Understanding Early Meiotic Role of Cytoskeletal Elements in Maize
Chromosomal pairing events in meiotic prophase I are linked to chromosome dynamics in maize. In order to facilitate homologous pairing, chromosomes undergo vigorous movements referred to as rapid prophase movements, or RPMs. Prior to rapid prophase movements (RPM) of chromosomes, telomeres cluster tightly together in close relation to the nuclear envelope, a phenomenon referred to as the telomere bouquet. In other species, during prophase I, telomeres associate with a complex of proteins in the nuclear envelope which connect with the cytoskeleton outside of the nuclear envelope. In maize, prophase chromosome dynamics are telomere-lead and preliminary data have indicated that deformations in the nuclear envelope occur, concurrent with the movements of telomeres. In addition to these data, it is known that disrupting the cytoskeleton has a dramatic effect on RPMs. The maize meiotic mutant ,pam1 shows significant impairment of bouquet formation as well as slower and less dramatic chromosome movements. However, previous work has not yet provided significant evidence for a telomere-cytoskeleton connection in maize either directly or via similar proteins to the complex observed in other species. In order to study this relationship, I visualized maize meiocytes in the early stages of prophase I. Preliminary results indicated the presence of a half-ring of fluorescently tagged tubulin encircling one hemisphere of the nucleus. This half-ring is present in both pam1 mutants and wild-type maize. I investigated the timing of the appearance of this half-ring in both mutant and wild type maize as well as the relationship between telomere clusters and the location of this semi-circle.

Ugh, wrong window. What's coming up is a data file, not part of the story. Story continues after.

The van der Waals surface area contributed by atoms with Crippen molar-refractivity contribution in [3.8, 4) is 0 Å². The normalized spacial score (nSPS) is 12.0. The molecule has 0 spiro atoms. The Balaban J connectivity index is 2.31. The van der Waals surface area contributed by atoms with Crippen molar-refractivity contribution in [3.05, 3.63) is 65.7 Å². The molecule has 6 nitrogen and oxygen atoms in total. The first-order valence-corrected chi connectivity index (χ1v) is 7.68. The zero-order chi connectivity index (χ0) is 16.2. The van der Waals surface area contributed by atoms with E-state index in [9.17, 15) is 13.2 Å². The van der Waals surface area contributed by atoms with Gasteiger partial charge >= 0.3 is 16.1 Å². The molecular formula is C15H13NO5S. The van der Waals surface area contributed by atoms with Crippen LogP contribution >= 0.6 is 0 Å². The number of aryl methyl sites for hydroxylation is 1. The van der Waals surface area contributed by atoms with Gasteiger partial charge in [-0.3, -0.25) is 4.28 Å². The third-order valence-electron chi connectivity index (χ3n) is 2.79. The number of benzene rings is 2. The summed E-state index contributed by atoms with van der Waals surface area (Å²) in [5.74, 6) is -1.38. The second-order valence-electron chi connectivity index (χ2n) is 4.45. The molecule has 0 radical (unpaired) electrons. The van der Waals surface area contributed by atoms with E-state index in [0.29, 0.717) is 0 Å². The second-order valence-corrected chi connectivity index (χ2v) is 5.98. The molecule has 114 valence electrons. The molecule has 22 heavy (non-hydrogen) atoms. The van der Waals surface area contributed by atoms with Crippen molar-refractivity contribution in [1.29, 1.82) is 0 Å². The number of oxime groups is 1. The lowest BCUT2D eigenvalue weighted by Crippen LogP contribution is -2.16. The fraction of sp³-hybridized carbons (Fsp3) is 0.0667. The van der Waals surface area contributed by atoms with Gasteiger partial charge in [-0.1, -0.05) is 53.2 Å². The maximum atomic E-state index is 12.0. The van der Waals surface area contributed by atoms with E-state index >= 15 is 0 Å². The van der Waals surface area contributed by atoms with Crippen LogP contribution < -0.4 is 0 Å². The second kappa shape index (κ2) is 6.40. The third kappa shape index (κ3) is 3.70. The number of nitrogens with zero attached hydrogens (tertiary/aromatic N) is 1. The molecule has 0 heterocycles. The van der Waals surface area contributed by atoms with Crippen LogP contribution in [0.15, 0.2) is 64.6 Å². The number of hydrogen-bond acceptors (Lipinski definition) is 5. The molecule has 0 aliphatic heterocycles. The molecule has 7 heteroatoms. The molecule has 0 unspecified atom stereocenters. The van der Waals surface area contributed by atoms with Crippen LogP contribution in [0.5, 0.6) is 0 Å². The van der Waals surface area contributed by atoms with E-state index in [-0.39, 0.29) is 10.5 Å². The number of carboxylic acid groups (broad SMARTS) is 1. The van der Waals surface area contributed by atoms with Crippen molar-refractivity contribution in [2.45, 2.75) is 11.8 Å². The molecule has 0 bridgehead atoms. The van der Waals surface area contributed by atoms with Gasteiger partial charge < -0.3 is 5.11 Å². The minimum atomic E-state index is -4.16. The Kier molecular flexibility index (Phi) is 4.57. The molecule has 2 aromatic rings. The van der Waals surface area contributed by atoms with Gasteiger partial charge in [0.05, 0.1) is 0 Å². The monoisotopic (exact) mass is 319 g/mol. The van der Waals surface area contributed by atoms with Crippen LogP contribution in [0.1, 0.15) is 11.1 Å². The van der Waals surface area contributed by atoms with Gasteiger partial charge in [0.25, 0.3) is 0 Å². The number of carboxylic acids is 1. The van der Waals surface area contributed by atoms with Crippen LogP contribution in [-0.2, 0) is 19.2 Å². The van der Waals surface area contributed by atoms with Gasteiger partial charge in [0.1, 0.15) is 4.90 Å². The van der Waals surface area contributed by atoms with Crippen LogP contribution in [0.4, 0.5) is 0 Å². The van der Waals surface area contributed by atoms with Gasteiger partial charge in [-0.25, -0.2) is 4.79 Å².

As an intern with BTI I learned not only specifics about the field of study that I was working in but also about the process of doing research on a very real level. The most valuable part of the experience for me was working in a lab where nearly everyone was many years senior to me in age and scientific careers. It was a pleasure to listen to stories or ask them questions about their experiences. I was also placed in a lab where a lot of the techniques were totally foreign to me. At first it was a little unnerving because everyone seemed to trust me pretty quickly with techniques they knew I’d only just learned. However, as the weeks passed I was grateful for the host of new skills I had acquired.